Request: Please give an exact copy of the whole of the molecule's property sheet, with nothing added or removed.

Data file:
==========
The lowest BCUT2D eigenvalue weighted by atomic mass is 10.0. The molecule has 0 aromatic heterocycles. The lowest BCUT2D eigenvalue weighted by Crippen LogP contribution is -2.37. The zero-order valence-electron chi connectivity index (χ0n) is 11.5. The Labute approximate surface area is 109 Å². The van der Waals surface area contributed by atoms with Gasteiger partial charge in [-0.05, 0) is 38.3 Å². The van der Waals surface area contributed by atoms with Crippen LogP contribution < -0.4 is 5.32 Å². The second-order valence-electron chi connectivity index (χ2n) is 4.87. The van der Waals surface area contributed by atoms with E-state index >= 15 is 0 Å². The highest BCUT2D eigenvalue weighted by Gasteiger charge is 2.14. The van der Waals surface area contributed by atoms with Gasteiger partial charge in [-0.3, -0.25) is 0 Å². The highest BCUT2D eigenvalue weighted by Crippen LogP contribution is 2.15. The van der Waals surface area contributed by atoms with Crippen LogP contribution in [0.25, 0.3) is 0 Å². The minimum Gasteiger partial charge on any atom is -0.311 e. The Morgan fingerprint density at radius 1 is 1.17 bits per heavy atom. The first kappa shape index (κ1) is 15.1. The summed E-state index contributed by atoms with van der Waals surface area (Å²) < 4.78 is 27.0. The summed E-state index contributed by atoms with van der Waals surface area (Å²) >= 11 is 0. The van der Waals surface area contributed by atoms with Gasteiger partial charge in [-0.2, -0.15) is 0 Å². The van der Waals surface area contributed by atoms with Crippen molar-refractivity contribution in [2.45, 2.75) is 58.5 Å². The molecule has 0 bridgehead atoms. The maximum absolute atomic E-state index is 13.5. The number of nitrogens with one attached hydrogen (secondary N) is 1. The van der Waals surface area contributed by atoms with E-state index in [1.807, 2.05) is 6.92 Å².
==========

The lowest BCUT2D eigenvalue weighted by atomic mass is 10.0. The molecule has 0 aromatic heterocycles. The lowest BCUT2D eigenvalue weighted by Crippen LogP contribution is -2.37. The zero-order valence-electron chi connectivity index (χ0n) is 11.5. The Labute approximate surface area is 109 Å². The van der Waals surface area contributed by atoms with Gasteiger partial charge in [-0.05, 0) is 38.3 Å². The van der Waals surface area contributed by atoms with Crippen LogP contribution < -0.4 is 5.32 Å². The second-order valence-electron chi connectivity index (χ2n) is 4.87. The van der Waals surface area contributed by atoms with E-state index >= 15 is 0 Å². The highest BCUT2D eigenvalue weighted by Gasteiger charge is 2.14. The van der Waals surface area contributed by atoms with Gasteiger partial charge in [-0.3, -0.25) is 0 Å². The highest BCUT2D eigenvalue weighted by Crippen LogP contribution is 2.15. The van der Waals surface area contributed by atoms with Crippen LogP contribution in [0.25, 0.3) is 0 Å². The minimum Gasteiger partial charge on any atom is -0.311 e. The Morgan fingerprint density at radius 1 is 1.17 bits per heavy atom. The first kappa shape index (κ1) is 15.1. The summed E-state index contributed by atoms with van der Waals surface area (Å²) < 4.78 is 27.0. The summed E-state index contributed by atoms with van der Waals surface area (Å²) >= 11 is 0. The van der Waals surface area contributed by atoms with Gasteiger partial charge in [-0.2, -0.15) is 0 Å². The van der Waals surface area contributed by atoms with Crippen molar-refractivity contribution in [2.45, 2.75) is 58.5 Å². The molecule has 0 bridgehead atoms. The maximum absolute atomic E-state index is 13.5. The number of nitrogens with one attached hydrogen (secondary N) is 1. The van der Waals surface area contributed by atoms with E-state index in [1.807, 2.05) is 6.92 Å².